Ukraian Tatar Wins Euro Vision Song Contest -USE - https://www.youtube.com/watch?time_continue=15&v=VCG2rw4ZXTY
Posted May 15, 2016 by Martin Armstrong
Jamala is a Ukrainian singer, composer and actress whose ethnic background is a Tatar. In this year’s Eurovision Song Contest, Jamala performed her own composition, 1944. This has caused a bit of a stir for the song is about the oppression of the Tatars in Crimea by Stalin. There have been hundreds of comments on Facebook and Twitter that call it the politicization of the ESC by the public broadcasters. The criticism came from virtually every country in Europe such as Sweden, Italy, France, Poland, Great Britain, and Germany. It was noted that the winning song was so political, that a serious suspicion was not overcome.
As summarized by Wikipedia:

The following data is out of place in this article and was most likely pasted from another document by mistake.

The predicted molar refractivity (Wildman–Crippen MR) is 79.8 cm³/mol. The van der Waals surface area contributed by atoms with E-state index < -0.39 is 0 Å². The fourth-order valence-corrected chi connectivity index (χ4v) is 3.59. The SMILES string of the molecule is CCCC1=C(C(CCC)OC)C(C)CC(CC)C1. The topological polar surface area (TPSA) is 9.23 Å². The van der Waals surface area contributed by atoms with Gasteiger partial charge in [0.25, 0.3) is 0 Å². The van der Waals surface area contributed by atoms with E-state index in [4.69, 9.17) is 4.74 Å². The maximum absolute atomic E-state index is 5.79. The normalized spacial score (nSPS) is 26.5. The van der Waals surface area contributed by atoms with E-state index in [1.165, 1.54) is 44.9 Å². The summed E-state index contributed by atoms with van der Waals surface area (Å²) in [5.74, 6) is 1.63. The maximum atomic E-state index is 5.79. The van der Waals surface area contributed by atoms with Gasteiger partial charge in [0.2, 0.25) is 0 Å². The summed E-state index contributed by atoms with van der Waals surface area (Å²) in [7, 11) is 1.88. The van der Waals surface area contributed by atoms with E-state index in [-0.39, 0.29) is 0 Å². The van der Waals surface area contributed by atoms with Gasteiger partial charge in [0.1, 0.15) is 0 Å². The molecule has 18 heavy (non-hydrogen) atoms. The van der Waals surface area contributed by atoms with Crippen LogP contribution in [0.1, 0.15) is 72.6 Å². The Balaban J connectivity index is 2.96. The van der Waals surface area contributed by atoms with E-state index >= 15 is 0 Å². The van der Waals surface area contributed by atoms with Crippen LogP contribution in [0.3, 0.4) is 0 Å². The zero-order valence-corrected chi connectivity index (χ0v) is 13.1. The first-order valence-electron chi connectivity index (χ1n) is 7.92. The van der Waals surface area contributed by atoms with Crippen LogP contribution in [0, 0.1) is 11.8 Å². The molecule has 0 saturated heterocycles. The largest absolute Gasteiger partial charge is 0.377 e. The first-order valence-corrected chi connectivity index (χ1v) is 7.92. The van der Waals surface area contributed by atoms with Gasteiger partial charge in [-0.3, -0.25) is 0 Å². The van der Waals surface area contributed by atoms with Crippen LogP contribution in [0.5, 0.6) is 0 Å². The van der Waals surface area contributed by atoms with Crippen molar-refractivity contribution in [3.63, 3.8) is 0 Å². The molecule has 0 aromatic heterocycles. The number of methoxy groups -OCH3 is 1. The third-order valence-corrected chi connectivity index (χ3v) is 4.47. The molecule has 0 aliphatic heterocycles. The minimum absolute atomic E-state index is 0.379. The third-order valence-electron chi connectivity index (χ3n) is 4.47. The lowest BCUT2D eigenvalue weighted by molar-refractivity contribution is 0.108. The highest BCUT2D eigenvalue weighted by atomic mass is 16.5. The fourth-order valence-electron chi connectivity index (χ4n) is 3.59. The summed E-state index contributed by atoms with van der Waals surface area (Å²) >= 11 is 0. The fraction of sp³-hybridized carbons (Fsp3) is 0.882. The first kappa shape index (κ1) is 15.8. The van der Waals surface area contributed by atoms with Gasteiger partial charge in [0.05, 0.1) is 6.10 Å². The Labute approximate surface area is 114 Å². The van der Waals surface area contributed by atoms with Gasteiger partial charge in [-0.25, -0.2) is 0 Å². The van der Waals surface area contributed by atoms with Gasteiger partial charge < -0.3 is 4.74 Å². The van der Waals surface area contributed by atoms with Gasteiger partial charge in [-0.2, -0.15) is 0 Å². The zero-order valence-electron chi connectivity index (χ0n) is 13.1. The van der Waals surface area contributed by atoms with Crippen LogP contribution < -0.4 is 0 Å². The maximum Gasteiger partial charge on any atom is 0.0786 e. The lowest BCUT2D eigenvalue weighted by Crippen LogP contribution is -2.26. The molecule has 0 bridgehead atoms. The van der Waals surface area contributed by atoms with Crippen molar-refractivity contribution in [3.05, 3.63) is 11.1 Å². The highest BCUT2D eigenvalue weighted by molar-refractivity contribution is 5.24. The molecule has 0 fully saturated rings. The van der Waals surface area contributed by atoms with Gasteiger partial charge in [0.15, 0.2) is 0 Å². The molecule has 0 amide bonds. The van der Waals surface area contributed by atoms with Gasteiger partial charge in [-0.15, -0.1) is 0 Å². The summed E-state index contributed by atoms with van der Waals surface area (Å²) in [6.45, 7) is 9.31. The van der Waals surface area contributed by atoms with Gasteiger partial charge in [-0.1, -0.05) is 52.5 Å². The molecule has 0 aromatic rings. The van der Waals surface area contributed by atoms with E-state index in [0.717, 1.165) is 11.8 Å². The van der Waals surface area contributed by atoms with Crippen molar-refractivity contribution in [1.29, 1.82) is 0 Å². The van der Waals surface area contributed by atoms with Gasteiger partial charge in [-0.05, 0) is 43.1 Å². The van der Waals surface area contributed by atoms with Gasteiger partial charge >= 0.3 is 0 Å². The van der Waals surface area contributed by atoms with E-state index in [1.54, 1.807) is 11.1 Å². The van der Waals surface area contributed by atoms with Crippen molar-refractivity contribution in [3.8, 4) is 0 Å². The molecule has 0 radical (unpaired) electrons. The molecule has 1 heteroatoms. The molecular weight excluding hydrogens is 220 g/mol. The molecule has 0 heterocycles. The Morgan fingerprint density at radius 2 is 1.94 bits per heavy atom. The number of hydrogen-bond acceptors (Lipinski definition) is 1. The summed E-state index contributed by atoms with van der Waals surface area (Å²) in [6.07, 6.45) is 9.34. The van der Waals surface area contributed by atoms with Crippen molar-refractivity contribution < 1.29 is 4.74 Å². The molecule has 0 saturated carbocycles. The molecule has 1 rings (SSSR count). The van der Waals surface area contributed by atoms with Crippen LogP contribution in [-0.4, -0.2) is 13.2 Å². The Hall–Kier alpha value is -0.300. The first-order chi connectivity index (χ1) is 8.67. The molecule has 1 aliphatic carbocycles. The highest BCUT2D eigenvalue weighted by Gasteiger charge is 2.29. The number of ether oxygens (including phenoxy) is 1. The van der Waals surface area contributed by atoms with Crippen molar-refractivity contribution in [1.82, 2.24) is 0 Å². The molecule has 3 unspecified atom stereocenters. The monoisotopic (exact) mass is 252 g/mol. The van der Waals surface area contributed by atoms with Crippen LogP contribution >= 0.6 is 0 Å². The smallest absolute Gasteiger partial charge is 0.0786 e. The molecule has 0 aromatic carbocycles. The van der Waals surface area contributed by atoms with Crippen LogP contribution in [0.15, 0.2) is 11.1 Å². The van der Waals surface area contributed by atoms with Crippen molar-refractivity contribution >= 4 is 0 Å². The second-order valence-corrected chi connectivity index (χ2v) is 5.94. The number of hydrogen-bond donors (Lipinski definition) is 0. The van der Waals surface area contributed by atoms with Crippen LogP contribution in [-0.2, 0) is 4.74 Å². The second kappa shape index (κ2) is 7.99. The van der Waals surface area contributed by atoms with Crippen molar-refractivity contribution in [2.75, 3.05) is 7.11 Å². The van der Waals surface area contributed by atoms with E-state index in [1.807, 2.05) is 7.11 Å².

The Eurovision song contest has resulted in some concern that this is a political decision to further the isolation of Russia, despite the fact that the Russian government rejected his harsh treatment of the Tatars after Stalin.The Tatars are a Turkic ethnic group that formed in the Crimean Peninsula during the 13th-17th centuries, primarily from the Turkic tribes that moved to the land that is now known as Crimea in Eastern Europe. Her song is about the forcible deportation of the Crimean Tatars from Crimea ordered by Joseph Stalin as a form of collective punishment for alleged collaboration with the Nazi occupation regime in Taurida Subdistrict during 1942–1943 which was considered to be a case of ethnic cleansing. On November 12, 2015 parliament of Ukraine adopted a resolution recognizing the event as a genocide and declared May 18th as a Day of Remembrance for the victims of Crimean Tatar genocide. Stalin ordered the deportation known as the Sürgünlik in Crimean Tatar. A total of more than 230,000 people were deported, mostly to the Uzbek Soviet Socialist Republic. This included the entire ethnic Crimean Tatar population, at the time about a fifth of the total population of the Crimean Peninsula. A large number of deportees (more than 100,000 according to a 1960s survey by Crimean Tatar activists) died from starvation or disease as a direct result of deportation. They were allowed to return finally during the perestroika times. (“Deportation of the Crimean Tatars,” Wikipedia, accessed May 15, 2016.)